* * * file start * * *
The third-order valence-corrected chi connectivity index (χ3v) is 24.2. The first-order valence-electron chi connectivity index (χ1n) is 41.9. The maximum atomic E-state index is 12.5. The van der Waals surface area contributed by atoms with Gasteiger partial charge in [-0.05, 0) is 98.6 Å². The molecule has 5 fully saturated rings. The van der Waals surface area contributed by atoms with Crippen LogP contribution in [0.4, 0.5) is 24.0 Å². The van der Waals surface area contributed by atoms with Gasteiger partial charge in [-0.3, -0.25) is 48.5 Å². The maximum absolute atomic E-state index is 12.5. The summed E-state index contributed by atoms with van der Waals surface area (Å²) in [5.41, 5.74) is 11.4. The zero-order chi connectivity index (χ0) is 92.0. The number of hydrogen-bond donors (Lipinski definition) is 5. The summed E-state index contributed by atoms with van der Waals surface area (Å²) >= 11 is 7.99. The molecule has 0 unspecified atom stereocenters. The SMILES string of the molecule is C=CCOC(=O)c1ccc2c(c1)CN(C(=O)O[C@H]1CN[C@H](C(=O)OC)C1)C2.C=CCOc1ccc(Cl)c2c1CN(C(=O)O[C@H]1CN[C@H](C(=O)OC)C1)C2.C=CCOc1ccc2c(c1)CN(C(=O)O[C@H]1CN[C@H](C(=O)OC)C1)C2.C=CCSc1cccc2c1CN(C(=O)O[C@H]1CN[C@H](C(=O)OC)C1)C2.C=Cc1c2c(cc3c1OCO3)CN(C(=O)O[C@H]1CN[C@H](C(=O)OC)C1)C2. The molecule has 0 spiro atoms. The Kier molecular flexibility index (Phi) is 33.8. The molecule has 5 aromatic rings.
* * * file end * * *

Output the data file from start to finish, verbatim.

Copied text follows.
The third-order valence-corrected chi connectivity index (χ3v) is 24.2. The first-order valence-electron chi connectivity index (χ1n) is 41.9. The maximum atomic E-state index is 12.5. The van der Waals surface area contributed by atoms with Gasteiger partial charge in [-0.05, 0) is 98.6 Å². The molecule has 5 fully saturated rings. The van der Waals surface area contributed by atoms with Crippen LogP contribution in [0.4, 0.5) is 24.0 Å². The van der Waals surface area contributed by atoms with Gasteiger partial charge in [-0.3, -0.25) is 48.5 Å². The maximum absolute atomic E-state index is 12.5. The summed E-state index contributed by atoms with van der Waals surface area (Å²) in [5.41, 5.74) is 11.4. The zero-order chi connectivity index (χ0) is 92.0. The number of hydrogen-bond donors (Lipinski definition) is 5. The summed E-state index contributed by atoms with van der Waals surface area (Å²) >= 11 is 7.99. The molecule has 0 unspecified atom stereocenters. The SMILES string of the molecule is C=CCOC(=O)c1ccc2c(c1)CN(C(=O)O[C@H]1CN[C@H](C(=O)OC)C1)C2.C=CCOc1ccc(Cl)c2c1CN(C(=O)O[C@H]1CN[C@H](C(=O)OC)C1)C2.C=CCOc1ccc2c(c1)CN(C(=O)O[C@H]1CN[C@H](C(=O)OC)C1)C2.C=CCSc1cccc2c1CN(C(=O)O[C@H]1CN[C@H](C(=O)OC)C1)C2.C=Cc1c2c(cc3c1OCO3)CN(C(=O)O[C@H]1CN[C@H](C(=O)OC)C1)C2. The molecule has 0 spiro atoms. The Kier molecular flexibility index (Phi) is 33.8. The molecule has 5 aromatic rings.